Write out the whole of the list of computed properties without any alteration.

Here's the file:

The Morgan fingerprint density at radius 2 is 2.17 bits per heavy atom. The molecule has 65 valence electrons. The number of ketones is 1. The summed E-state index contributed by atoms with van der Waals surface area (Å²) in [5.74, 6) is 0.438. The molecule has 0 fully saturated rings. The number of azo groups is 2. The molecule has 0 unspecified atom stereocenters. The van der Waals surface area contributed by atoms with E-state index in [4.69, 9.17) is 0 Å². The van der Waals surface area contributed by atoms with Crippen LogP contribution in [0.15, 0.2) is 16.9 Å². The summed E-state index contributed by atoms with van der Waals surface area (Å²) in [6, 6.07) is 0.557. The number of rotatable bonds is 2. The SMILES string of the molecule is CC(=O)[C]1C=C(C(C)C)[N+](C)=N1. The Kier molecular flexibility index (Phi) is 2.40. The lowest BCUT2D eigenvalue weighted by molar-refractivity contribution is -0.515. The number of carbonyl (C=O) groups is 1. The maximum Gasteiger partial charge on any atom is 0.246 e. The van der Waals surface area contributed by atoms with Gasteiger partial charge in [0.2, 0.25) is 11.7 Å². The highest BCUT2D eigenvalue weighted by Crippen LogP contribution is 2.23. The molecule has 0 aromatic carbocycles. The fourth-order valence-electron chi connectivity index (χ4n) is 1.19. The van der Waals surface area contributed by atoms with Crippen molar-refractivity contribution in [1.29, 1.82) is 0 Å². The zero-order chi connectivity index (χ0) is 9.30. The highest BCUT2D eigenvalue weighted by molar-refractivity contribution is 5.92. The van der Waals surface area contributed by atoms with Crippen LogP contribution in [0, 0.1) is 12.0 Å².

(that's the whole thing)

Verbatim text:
The Morgan fingerprint density at radius 2 is 2.17 bits per heavy atom. The molecule has 65 valence electrons. The number of ketones is 1. The summed E-state index contributed by atoms with van der Waals surface area (Å²) in [5.74, 6) is 0.438. The molecule has 0 fully saturated rings. The number of azo groups is 2. The molecule has 0 unspecified atom stereocenters. The van der Waals surface area contributed by atoms with E-state index in [4.69, 9.17) is 0 Å². The van der Waals surface area contributed by atoms with Crippen LogP contribution in [0.15, 0.2) is 16.9 Å². The summed E-state index contributed by atoms with van der Waals surface area (Å²) in [6, 6.07) is 0.557. The number of rotatable bonds is 2. The SMILES string of the molecule is CC(=O)[C]1C=C(C(C)C)[N+](C)=N1. The Kier molecular flexibility index (Phi) is 2.40. The lowest BCUT2D eigenvalue weighted by molar-refractivity contribution is -0.515. The number of carbonyl (C=O) groups is 1. The maximum Gasteiger partial charge on any atom is 0.246 e. The van der Waals surface area contributed by atoms with Gasteiger partial charge in [0.2, 0.25) is 11.7 Å². The highest BCUT2D eigenvalue weighted by Crippen LogP contribution is 2.23. The molecule has 0 aromatic carbocycles. The fourth-order valence-electron chi connectivity index (χ4n) is 1.19. The van der Waals surface area contributed by atoms with Crippen molar-refractivity contribution in [1.29, 1.82) is 0 Å². The zero-order chi connectivity index (χ0) is 9.30. The highest BCUT2D eigenvalue weighted by molar-refractivity contribution is 5.92. The van der Waals surface area contributed by atoms with Crippen LogP contribution in [0, 0.1) is 12.0 Å².